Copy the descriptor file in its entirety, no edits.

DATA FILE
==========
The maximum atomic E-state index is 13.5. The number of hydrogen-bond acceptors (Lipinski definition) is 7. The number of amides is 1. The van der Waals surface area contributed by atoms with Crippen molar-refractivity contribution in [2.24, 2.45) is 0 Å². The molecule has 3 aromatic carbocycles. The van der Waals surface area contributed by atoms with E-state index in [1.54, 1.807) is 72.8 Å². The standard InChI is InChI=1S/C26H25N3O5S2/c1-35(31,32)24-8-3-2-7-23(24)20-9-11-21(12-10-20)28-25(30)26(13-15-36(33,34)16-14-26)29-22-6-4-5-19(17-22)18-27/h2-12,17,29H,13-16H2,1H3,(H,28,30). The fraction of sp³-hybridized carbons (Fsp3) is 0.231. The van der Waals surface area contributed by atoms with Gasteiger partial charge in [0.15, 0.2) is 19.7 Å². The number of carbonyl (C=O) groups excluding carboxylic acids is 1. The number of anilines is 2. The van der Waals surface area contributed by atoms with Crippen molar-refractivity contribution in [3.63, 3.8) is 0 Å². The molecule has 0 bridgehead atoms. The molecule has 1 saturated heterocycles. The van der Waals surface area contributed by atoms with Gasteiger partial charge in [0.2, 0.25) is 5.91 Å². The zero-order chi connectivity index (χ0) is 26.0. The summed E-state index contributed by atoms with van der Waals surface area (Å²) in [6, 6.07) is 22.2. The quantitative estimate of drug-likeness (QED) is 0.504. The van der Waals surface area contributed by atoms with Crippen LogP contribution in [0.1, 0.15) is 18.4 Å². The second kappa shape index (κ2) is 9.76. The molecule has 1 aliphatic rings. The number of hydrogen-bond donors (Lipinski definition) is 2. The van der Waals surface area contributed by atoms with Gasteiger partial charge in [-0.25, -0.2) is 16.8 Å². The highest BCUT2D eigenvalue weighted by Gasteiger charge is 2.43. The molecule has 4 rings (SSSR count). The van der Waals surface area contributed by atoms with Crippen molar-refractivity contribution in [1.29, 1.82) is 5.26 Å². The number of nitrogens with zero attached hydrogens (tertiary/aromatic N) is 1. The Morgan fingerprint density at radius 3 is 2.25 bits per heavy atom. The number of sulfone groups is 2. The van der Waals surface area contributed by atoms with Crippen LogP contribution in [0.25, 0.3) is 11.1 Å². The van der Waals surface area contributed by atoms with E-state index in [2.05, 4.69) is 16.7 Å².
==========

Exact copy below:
The maximum atomic E-state index is 13.5. The number of hydrogen-bond acceptors (Lipinski definition) is 7. The number of amides is 1. The van der Waals surface area contributed by atoms with Crippen molar-refractivity contribution in [2.24, 2.45) is 0 Å². The molecule has 3 aromatic carbocycles. The van der Waals surface area contributed by atoms with E-state index in [1.54, 1.807) is 72.8 Å². The standard InChI is InChI=1S/C26H25N3O5S2/c1-35(31,32)24-8-3-2-7-23(24)20-9-11-21(12-10-20)28-25(30)26(13-15-36(33,34)16-14-26)29-22-6-4-5-19(17-22)18-27/h2-12,17,29H,13-16H2,1H3,(H,28,30). The fraction of sp³-hybridized carbons (Fsp3) is 0.231. The van der Waals surface area contributed by atoms with Gasteiger partial charge in [0.15, 0.2) is 19.7 Å². The number of carbonyl (C=O) groups excluding carboxylic acids is 1. The number of anilines is 2. The van der Waals surface area contributed by atoms with Crippen molar-refractivity contribution in [3.63, 3.8) is 0 Å². The molecule has 0 bridgehead atoms. The molecule has 1 saturated heterocycles. The van der Waals surface area contributed by atoms with Gasteiger partial charge in [0.2, 0.25) is 5.91 Å². The zero-order chi connectivity index (χ0) is 26.0. The summed E-state index contributed by atoms with van der Waals surface area (Å²) in [6, 6.07) is 22.2. The quantitative estimate of drug-likeness (QED) is 0.504. The van der Waals surface area contributed by atoms with Crippen LogP contribution in [0.1, 0.15) is 18.4 Å². The second kappa shape index (κ2) is 9.76. The molecule has 1 aliphatic rings. The number of hydrogen-bond donors (Lipinski definition) is 2. The van der Waals surface area contributed by atoms with Gasteiger partial charge in [-0.25, -0.2) is 16.8 Å². The highest BCUT2D eigenvalue weighted by Gasteiger charge is 2.43. The molecule has 4 rings (SSSR count). The van der Waals surface area contributed by atoms with Crippen molar-refractivity contribution in [1.29, 1.82) is 5.26 Å². The number of nitrogens with zero attached hydrogens (tertiary/aromatic N) is 1. The Morgan fingerprint density at radius 3 is 2.25 bits per heavy atom. The number of sulfone groups is 2. The van der Waals surface area contributed by atoms with Crippen LogP contribution in [0.25, 0.3) is 11.1 Å². The van der Waals surface area contributed by atoms with E-state index in [2.05, 4.69) is 16.7 Å².